that .the distance is long. For A debate in social studies at doing this is communication. If ·If we can try with every day to make it better, quite a few years he may have school, for example, might open we don't communicate, a rela­ :As it grows been so taken up with problerr.s the door to a discussion of poli­ tionship loses some of its poten­ With any hick then 1 suppose at work and with other adult tics with your dad. tial for intimacy. The music never ends. that he's gradually for­ concerns But don't look for a quick, But sometimes we get so · How do you keep it pRaying baby gotten, to some extent, what the magic way of strengthening your e:aught up in activities that no 1 want to know teenage heart is like. relationship with' him. You'll . E~nergy remains for comuriica­ ·How do you do it His question, "How's school," , likely have to work at it patient­ to make tion. Each couple needs ;How do you keep the music playing may be his groping, awkward ly over a period of time. 81 commitment to finding fre~ :Over and over? , way of trying to travel the many Try to avoid any show of an­ quent quality time together, miles to the heart of a teen. noyance at his "How's school?" ·Sung by James Ingram and Patti Austin, Written by Michael Ler-and time when listening and sharing And maybe you can use his This may irritate him and weak­ can occur. and Alan and Marillyn Bergman, © 1982, Quest Records IDe. question and others like it to en the relationship. Love must be nurtured to · SOME SONGS just seem to a love will be a song "keep the music playing." strengthen your relationship With effort, however, you may jump out at you - ' and for me, fadmg too fast. .' with him. . hear what another high school Your comments are welcome. at least, this is one of them. The song mentl~ns fears. For example, you might reply student heard recently from his It asks how love survives life's Given the current ~l~orce Irate, Write to Charlie Martin, 1218 to the question with something father: "Brian, I enjoy. very ~. Rotherwoocll Ave., Evansville, ,ups and downs. The question is such fears ~ realistic an~ ac­ like this:· "Aw, school was pretty much talking with you and hear· ·important. Love taken for grant- knowledging them is healthier 111.d. 47714. boring today, Dad. Does your .ing what you think. i ' work ever get boring? What do Send comments and questions you do when you get bored?" to Tom Lennon, 1312 Mass Ave. Or something like this: N.W., Washington, D,C. 20005.




~d i~



The light of Christ

By Cecilia Belanger

Fountain of youth.

The worler has always had one agenda and the church another. But if we are to read the agenda of the world truly we must read it in the light of Christ. This light comes to us when we tackle some of the world's problems, whether under our noses or somewhere out there. As is said, "We must leave the safe boundaries of the temple if we really want to know where it is." We often try to imprison God, feeling that he is in one place only. But he is not a pro~ vincial God. Christ broke away from the ghetto of the religious law of his time to be free to help the outcasts, the hopeless, the helpless. Many youths whose livElS have been ruined have allowed the , world to write their agenda. It took conversion to Christ to bring them new life. But those who helped them find themselves through Christ did not say: "Look at us. You must become like us." No, they pointed to the cross and let the convert draw his or her own con<:lusions, mulling over that great sto,ry of love. Blessed are they who discern the signs of God's presence in the world so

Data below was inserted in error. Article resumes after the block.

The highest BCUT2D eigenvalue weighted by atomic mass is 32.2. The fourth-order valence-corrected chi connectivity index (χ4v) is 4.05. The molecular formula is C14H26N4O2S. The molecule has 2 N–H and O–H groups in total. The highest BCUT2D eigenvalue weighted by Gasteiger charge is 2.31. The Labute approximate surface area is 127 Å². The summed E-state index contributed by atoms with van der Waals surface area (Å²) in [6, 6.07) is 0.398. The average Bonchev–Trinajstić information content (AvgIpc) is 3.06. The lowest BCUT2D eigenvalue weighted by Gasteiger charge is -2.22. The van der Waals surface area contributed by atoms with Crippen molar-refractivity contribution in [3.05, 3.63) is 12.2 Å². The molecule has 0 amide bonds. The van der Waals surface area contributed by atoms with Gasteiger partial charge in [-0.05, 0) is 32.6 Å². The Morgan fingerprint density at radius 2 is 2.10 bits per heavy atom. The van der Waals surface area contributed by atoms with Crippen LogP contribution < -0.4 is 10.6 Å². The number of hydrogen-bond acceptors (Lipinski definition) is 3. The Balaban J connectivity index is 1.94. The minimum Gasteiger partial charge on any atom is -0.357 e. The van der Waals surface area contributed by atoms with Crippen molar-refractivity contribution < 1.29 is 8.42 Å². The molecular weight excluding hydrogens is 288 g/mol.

that they may celebrate them and point them out to others I I heard one young fellow say, "I couldn't believe it when I was told that Christ was fully and unreservedly for me." From then on his life had meaning; he felt someone cared for him. No ,longer did he de. spair when treated shabbily. 'But he promised himself that he would be different and would turn the rejection he'd received into love for others. He opened up to his neighbors, refusing to curve in on 1)imself as he once had. Indeed, today he is a new person. How often do people think that because others are black or Catholic, or of another ethnic origin that they are all alike, eat the same, feel the same. In the life of Christ there is none of that. In him there is truth, ever-expanding truth as we grow in understanding. New light is thrown upon our path, Ught does not restrict our free­ dom to search for still 'undis­ covered ways to say and do things. The struggle does not, cease. But Christ has armed us with the gifts of truth, love and courage.

By Bill Morrisse"e

portsWQtch , . Got A Hockey Team? The Bristol County CYO Hockey League, one of the oldest in Southeastern Mas!!achusetts, is preparing to open its 11th season in September but is in need of a new club. Organized for post-high school skaters, the five team league will play a 20-game schedule at the Driscoll Rink, Fall River. Playoffs will follow the regular season. Games are played on Sunday evenings. Coaches from Massachusetts or Rhode Island who would like to join the league are invited to call Rev. Paul F. McCarrick at St. Joseph's Rectory in Fall River - 673-1123. Players must be born on or after Jan. 1, 1961. Uniforms are supplied by the league and the total cost is $60 per player. Teams are already registered from Fall River, Mansfield, New Bedford and Marion. Entries from Southeastern Massachusetts and Rhode Island are encouraged to join the league. Cycling fans will have their day when the Whaling City Pro-